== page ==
Cynthia Radding (Fellow, 2010–11)
May 16, 2012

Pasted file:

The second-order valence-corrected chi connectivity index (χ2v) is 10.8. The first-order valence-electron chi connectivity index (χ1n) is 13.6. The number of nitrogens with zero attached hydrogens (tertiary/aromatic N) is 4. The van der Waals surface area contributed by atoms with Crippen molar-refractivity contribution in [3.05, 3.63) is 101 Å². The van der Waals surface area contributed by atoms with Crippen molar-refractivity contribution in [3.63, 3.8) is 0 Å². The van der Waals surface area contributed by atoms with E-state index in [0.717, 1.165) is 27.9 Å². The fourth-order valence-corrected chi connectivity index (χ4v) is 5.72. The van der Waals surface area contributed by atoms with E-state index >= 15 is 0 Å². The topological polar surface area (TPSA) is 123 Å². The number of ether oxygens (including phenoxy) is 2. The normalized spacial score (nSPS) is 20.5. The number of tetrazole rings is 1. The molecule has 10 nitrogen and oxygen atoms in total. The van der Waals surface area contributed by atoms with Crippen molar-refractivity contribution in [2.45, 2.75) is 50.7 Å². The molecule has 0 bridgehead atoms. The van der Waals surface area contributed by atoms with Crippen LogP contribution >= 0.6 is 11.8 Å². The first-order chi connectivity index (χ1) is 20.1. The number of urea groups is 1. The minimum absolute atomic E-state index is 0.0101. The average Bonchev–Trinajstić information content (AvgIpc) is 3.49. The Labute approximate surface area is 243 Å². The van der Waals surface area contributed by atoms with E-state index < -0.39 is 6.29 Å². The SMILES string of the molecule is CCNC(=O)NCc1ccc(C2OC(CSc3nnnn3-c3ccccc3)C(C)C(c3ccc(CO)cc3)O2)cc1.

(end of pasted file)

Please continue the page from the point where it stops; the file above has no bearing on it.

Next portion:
The story seems familiar. A North American colonial empire, firmly established since the 1500s, is, by the 1700s, funneling great wealth to the mother country in Europe. The colonies are ethnically, ecologically, and geographically diverse. Slavery, an important part of the colonial economy, is widespread; yet some of the African-descendant population live as free people. Village-dwelling indigenous peoples maintain their community traditions, but along parts of the frontier nomadic tribes live beyond colonial dominion, and the relations between native inhabitants and colonists are tense at best, hostile at worst. By the mid-1700s the colonists are chafing under royal rule. Revolution is in the air. We are, of course, referring not to the British Atlantic seaboard, but to the Spanish empire in what is now the American Southwest. In the eighteenth century the Spanish, like the British, struggled to hang on to their North American colonies. How does Spain’s imperial crisis compare to Great Britain’s? Can we say the eighteenth century witnessed two American Revolutions?